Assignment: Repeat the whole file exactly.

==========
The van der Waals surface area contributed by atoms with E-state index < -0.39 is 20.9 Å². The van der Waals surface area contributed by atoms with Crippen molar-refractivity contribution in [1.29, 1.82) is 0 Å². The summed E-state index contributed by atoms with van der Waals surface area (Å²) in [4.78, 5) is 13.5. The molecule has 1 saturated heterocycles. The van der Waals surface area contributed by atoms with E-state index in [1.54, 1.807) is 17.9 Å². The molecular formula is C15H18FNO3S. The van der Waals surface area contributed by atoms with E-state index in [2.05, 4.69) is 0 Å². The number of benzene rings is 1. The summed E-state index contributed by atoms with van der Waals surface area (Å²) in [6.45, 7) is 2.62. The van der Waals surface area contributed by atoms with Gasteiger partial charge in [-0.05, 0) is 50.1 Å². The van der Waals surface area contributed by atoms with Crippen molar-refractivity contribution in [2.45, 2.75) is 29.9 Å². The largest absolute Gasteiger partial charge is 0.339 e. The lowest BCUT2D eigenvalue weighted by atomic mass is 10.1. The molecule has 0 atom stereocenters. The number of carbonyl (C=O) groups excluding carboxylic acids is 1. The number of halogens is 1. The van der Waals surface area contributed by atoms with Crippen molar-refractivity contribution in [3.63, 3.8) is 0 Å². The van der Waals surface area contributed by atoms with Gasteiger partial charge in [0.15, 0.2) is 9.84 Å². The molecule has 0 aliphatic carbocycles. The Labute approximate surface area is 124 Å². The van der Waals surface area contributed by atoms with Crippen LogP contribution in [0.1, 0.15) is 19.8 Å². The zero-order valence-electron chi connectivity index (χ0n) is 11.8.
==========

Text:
The van der Waals surface area contributed by atoms with E-state index < -0.39 is 20.9 Å². The van der Waals surface area contributed by atoms with Crippen molar-refractivity contribution in [1.29, 1.82) is 0 Å². The summed E-state index contributed by atoms with van der Waals surface area (Å²) in [4.78, 5) is 13.5. The molecule has 1 saturated heterocycles. The van der Waals surface area contributed by atoms with E-state index in [1.54, 1.807) is 17.9 Å². The molecular formula is C15H18FNO3S. The van der Waals surface area contributed by atoms with E-state index in [2.05, 4.69) is 0 Å². The number of benzene rings is 1. The summed E-state index contributed by atoms with van der Waals surface area (Å²) in [6.45, 7) is 2.62. The van der Waals surface area contributed by atoms with Gasteiger partial charge in [-0.05, 0) is 50.1 Å². The van der Waals surface area contributed by atoms with Crippen molar-refractivity contribution in [2.45, 2.75) is 29.9 Å². The largest absolute Gasteiger partial charge is 0.339 e. The lowest BCUT2D eigenvalue weighted by atomic mass is 10.1. The molecule has 0 atom stereocenters. The number of carbonyl (C=O) groups excluding carboxylic acids is 1. The number of halogens is 1. The van der Waals surface area contributed by atoms with Crippen molar-refractivity contribution in [3.63, 3.8) is 0 Å². The van der Waals surface area contributed by atoms with Gasteiger partial charge in [0.15, 0.2) is 9.84 Å². The molecule has 0 aliphatic carbocycles. The Labute approximate surface area is 124 Å². The van der Waals surface area contributed by atoms with Crippen LogP contribution in [0.1, 0.15) is 19.8 Å². The zero-order valence-electron chi connectivity index (χ0n) is 11.8.